• enable ne2000 network adapter (usually requires a reset to activate)
  • host-only networking
  • serial port mappings

can’t change

  • os image (obviously)
  • rom image address
  • ram size
  • flash mem file
  • video resolution
  • enable cs8900 network adapter
  • map network adapters to specific mac addresses
  • text console for serial port 1

there are a couple of other options that can’t be enabled after the emulator has started at all, which don’t appear on the configuration dialog whatsoever:

  • enable save state
  • vmid
  • /funckey

of these, save state is perhaps most critical. without it, no save state file can be saved at all.

so…the funlab’s minimum recommended command line would contain the following:

"C:\Program Files\Microsoft Device Emulator\1.0\DeviceEmulator.exe" pocketpc.nb0 /memsize 128 /skin Pocket_PC.xml /s pocketpc.dess /funckey 193

but for more advanced work, here’s the command line for the turbocharged shazam! model we prefer to use as a starting point at the funlab:

"C:\Program Files\Microsoft Device Emulator\1.0\DeviceEmulator.exe" pocketpc.nb0 /memsize 256 /skin Pocket_PC.xml /vmid {superlong guid, whatever you need or want} /s ppc.dess /sharedfolder c:/vmshare /flash ppcflash.dess /p /z /funckey 193

the shazam! model features:

  • 256 mb of emulated ram
  • full pocketpc device skin
  • ability to save the running state of the device to a file called ppc.dess
  • flash memory enabled to a file called ppcflash.dess
  • shared folder enabled and mounted as a storage card
  • ne2000 network adapter available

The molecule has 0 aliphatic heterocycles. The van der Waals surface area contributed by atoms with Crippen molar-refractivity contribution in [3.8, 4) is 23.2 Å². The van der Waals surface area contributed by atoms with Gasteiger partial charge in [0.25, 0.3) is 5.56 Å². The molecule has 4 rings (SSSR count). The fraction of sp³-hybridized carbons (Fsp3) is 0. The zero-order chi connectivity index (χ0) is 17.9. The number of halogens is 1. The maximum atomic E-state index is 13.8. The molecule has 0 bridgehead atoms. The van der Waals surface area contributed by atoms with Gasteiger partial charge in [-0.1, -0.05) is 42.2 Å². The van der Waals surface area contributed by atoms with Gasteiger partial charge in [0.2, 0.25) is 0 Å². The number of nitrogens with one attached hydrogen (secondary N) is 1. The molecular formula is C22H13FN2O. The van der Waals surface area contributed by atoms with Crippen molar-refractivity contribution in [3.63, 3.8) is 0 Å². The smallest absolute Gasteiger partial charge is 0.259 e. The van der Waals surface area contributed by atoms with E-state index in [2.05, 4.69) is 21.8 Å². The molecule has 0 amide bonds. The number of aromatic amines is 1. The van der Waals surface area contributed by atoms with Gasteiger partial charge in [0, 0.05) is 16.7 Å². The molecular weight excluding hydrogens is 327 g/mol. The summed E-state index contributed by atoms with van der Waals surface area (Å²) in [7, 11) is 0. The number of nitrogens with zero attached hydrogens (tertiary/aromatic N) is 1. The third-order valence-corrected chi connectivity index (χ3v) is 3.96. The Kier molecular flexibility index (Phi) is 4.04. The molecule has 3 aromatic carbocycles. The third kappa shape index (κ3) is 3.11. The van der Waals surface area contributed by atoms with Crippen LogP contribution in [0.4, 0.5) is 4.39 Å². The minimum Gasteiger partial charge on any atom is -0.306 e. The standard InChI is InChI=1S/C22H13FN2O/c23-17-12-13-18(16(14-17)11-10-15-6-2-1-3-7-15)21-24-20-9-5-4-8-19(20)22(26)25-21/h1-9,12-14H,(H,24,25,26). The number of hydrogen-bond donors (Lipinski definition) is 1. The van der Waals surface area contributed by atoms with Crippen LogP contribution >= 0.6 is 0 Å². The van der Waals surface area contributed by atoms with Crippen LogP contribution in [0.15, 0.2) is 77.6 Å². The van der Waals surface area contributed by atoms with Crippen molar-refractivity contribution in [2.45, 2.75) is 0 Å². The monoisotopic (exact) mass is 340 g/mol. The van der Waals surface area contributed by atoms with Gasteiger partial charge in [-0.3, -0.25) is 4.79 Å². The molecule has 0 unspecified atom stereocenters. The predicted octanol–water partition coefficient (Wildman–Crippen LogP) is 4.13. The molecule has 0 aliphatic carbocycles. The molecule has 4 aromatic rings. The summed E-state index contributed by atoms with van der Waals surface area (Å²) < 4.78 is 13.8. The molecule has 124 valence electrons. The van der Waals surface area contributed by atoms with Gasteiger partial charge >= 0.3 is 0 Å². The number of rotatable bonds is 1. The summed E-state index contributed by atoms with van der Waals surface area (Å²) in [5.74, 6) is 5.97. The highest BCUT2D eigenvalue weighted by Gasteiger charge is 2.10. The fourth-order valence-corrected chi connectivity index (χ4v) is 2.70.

• 2x zoom

obviously, the save-state function enables you to save the running state of a given emulator, so you can save any modifications you’ve made to it for re-use later. 

by default, you can reload the save-state by using one of the shortcuts designated savestate.

looking at the default target field of the backup of the pocketpc savestate shortcut, we see the following command line:

"C:\Program Files\Microsoft Device Emulator\1.0\DeviceEmulator.exe" /s pocketpc.dess /nosecurityprompt

obviously, the bulk of the customization work could be done at the outset by the coldboot shortcut. once a save-state is available tho, then the savestate shortcut doesn’t need to do such heavy lifting.

so..even if you don’t need any other modifications saved, saving at least an initial save-state after the emulator finishes initializing and loading would capture all the modifications of the shazam! coldboot, plus give you an instant-on launch of the emulator.

very handy for demos...

unless part of the demo includes showing the mobile os load time, that is.


by the very nature of the save-state mechanism, the device emulator only tracks one save-state file at a time.

it’s easy enough to use different filenames with the save-state switch to keep multiple states archived, if need be.


it might require a bit more manual work on your part to use different filenames, but that’s how we do much of the archiving and swapping of different vpc builds at the funlab anyway.

and finally…

many of these same techniques obviously apply to the smartphone emulator shortcuts as well, altho hardware limitations for switch settings may be a tad different here & there.

but the real fireworks start next episode…

when we’ll be looking at enabling non-gprs internet connectivity for device emulator.

you’ll want to be sure to come back for that one…

as it’s the next logical step toward our ultimate goal of direct push using device emulator.

so don’t miss…

wm5 device emulator: connection

same fun time…

same fun channel…